The ketogenic or keto diet is arguably the most popular and effective nutritional approach to hit the mainstream in recent history. At the top of diet search terms for the last ten years, the keto diet has been adopted by millions of people around the world, including high profile actors, athletes, and Silicon Valley entrepreneurs.
The most surprising aspect of the ketogenic diet is that it’s actually incredibly effective. The diet program industry is saturated with thousands of different approaches to weight loss, from tea detoxes to banana diets, of which very few are based in clinical science.
The ketogenic diet, however, leverages a powerful but little-known metabolic function of the body that induces the rapid breakdown of fat for energy, and is supported by a vast amount of clinical evidence.
Followers of the ketogenic diet experience extremely fast, healthy weight loss, higher energy levels, improved strength, lean muscle mass, and endurance, reduced risk of disease, and a broad spectrum of other health benefits.
Scientific investigation into the benefits of ketosis, the metabolic state that the keto diet induces, have shown that it can reverse diabetes, prevent Alzheimer’s disease, and even potentially assist the body in eliminating cancer cells.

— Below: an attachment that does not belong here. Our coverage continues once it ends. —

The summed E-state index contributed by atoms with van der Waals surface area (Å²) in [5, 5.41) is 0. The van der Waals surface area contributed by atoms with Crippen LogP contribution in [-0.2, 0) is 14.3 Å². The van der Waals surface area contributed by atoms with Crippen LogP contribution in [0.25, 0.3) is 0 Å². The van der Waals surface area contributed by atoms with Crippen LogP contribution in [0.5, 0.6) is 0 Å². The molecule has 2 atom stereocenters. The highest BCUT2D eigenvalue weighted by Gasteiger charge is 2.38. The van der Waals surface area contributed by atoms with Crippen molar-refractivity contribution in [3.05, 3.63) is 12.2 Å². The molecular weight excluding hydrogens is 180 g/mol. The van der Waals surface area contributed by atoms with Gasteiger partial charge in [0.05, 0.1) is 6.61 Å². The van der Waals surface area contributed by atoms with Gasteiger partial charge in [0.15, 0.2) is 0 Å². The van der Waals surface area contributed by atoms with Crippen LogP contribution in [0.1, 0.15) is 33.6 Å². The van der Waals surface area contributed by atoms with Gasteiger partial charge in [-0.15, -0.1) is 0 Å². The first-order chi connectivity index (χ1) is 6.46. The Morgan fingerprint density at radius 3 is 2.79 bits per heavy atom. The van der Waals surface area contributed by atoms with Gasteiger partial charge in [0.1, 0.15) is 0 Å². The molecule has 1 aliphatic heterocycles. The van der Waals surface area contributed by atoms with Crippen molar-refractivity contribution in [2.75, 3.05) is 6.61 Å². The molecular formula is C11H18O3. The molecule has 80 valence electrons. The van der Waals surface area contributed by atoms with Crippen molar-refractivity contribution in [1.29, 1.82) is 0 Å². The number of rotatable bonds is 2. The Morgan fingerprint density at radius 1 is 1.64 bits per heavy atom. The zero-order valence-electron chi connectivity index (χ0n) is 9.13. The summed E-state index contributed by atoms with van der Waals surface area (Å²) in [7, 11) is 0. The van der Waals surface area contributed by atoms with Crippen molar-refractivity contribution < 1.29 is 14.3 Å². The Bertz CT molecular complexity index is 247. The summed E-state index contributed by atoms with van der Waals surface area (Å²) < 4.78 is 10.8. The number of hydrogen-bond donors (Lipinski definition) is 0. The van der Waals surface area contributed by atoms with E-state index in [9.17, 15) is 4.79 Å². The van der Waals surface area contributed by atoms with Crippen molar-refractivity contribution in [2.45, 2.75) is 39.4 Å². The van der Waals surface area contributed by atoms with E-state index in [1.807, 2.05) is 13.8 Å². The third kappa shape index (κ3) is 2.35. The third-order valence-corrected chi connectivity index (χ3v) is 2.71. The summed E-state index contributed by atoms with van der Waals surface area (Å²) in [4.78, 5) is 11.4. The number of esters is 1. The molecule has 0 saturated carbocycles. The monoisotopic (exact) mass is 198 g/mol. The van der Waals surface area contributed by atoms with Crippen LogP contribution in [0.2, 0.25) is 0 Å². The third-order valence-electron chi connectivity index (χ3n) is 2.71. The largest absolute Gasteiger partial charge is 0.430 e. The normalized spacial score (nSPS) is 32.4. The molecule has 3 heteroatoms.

Getting started with the keto diet, however, can be somewhat complicated. The extreme popularity of keto has led to a large amount of misinformation and unnecessarily complex practices becoming commonplace in following the ketogenic diet.
In this article, we’ll dispel the most common myths that surround keto, and present a clear, understandable, and easy-to-follow guide on how to transform your body into a fat-burning machine with the ketogenic diet.
What Is The Ketogenic Diet?
Contrary to common belief, the ketogenic diet is not a recent innovation. The origins of the original concept for the ketogenic diet can be found in early 1920’s nutritious methodology, where it was used to treat individuals with epilepsy.
Keto remained a relatively unknown niche nutritional approach until the Atkin’s diet, written by Dr. Robert Atkins, was released in the 1970’s.
The Atkin’s diet, while not named as such, was more or less a soft approach to the ketogenic diet, and borrowed heavily from ketogenic nutritional approaches.
It wasn’t until South African nutritionist Timothy Noakes released his ketogenic nutrition guide “The Noakes Diet” in 2013 that the ketogenic diet hit mainstream success and began to transform lives around the world.